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Wolverine Librarian
New Pal

USA
43 Posts

Posted - 01/10/2007 :  4:40:52 PM  Show Profile  Visit Wolverine Librarian's Homepage Send Wolverine Librarian a Private Message  Reply with Quote
What are some of you favorite knitting books, you know, the one's you either carry in your bag or look at on a regular basis?

Since I am a beginning knitter some of my favorite books right now tend to be technique related but here is my list.

Stitch and B*itch by Debbie Stoller
(The book that helped learn how to really knit my first successful project came from this book)

The Knitter's book of Finishing Techniques by Nancie Wiseman (Helped me piece my first sweater)

The Knitting Answer Book... by Margaret Radcliffe
(Stays in my knitting bag I will not leave home without it if there's any chance of knitting)

Not your Mama's Knitting ... by Heather Dixon
(In the same vein as stitch and b*itch but better coverage of binding off methods and more on pattern alternatives. There is a yummy project for a knitted lace cardigan with alternate pattern for a matching dress.)

Vogue knitting The Ultimate Knitting Book by Vogue Patterns (Also stays in the Knitting Bag)

I have the first three volumes of the Vogue Stitchionary mostly for reference for intructions for stitch patterns.

So what are some of your favorites?

"Not all who wander are lost"

Tangled Jane
Seriously Hooked

Canada
750 Posts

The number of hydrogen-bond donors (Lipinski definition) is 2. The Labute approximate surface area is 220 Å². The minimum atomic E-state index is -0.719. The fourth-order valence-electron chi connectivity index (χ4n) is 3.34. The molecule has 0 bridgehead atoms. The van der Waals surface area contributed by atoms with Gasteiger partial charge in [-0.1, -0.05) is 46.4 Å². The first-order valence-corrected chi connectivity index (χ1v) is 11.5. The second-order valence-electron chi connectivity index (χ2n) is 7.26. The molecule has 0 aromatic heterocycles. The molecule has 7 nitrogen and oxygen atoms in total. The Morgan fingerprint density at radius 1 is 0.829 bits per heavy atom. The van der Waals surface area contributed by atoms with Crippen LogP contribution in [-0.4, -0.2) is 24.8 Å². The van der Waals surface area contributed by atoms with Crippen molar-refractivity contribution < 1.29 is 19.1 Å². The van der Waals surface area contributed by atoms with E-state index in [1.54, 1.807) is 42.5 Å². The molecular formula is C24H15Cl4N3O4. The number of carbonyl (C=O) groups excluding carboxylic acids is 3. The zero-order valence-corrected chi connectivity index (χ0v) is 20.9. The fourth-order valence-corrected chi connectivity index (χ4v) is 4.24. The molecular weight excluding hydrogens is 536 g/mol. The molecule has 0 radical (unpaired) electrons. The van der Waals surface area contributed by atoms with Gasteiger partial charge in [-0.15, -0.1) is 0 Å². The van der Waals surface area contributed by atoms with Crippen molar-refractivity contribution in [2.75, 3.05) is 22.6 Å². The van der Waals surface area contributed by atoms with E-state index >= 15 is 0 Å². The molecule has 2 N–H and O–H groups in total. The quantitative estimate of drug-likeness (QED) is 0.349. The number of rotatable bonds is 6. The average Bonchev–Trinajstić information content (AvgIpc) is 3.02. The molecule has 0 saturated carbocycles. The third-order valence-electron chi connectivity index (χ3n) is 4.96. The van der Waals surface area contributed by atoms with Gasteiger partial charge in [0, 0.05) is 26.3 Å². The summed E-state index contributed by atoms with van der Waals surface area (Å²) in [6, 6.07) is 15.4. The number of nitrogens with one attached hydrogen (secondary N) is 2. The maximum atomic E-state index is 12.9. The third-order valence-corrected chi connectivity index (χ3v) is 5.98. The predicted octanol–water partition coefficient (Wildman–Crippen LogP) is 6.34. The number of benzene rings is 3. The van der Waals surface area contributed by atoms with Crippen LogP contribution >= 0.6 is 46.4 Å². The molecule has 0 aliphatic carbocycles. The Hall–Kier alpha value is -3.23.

Posted - 01/10/2007 :  5:08:54 PM  Show Profile  Visit Tangled Jane's Homepage Send Tangled Jane a Private Message  Reply with Quote
Wolverine, I'm drawn to inspiration books with a range of unique patterns to spur on the creativity. Tonight I'm pouring over the Stitchonaries trying to figure out how to wed lace with multicolor knitting. My eyes are crossing (with little picot edgings along the lids). My all-time favorite knitting book is still Kaffe Fasset's Glorious Color.

Jane
http://www.janethornley.com/
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fleegle
Permanent Resident

Japan
1507 Posts

Posted - 01/10/2007 :  5:13:45 PM  Show Profile  Visit fleegle's Homepage Send fleegle a Private Message  Reply with Quote
The one I pull off the shelf most often for reference is Stanley's The Knitter's Handbook.

For inspiration, all of Nikky Epstein's and Barbara Walker's books.

For lace, A Gathering of Lace by Meg Swansen and Sharon Miller's Heirloom Knitting

For just plain old good knit-centric reading, Elizabeth Zimmerman's books.

If I had to pick one to take with me, it would probably be Stanley's book. But I hope I never have to make that choice!

Come visit my blog...
http://fleeglesblog.blogspot.com
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yarnmama
Seriously Hooked

880 Posts

Posted - 01/10/2007 :  5:35:55 PM  Show Profile  Visit yarnmama's Homepage Send yarnmama a Private Message  Reply with Quote
My Vogue Knitting is the first on my list.

Ann Budd's Handy Book of Patterns and the Handy Book of Sweaters

I have two sets of Stitch dictionaries, the Vogue Stitchioary set (all three) and the Harmony Guides.

Maggie Reghetti's Sweater Design in Plain English and my EZ collection

I have lots of other pattern collection and technique books that I love, but these are the most used.

Catherine Harrison
owner of Knitting Notions:Kettle Dyed yarns, Hardwood yarn swifts and more
http://www.knittingnotionsonline.com
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yarnlover
Permanent Resident

1748 Posts

Posted - 01/10/2007 :  5:51:19 PM  Show Profile Send yarnlover a Private Message  Reply with Quote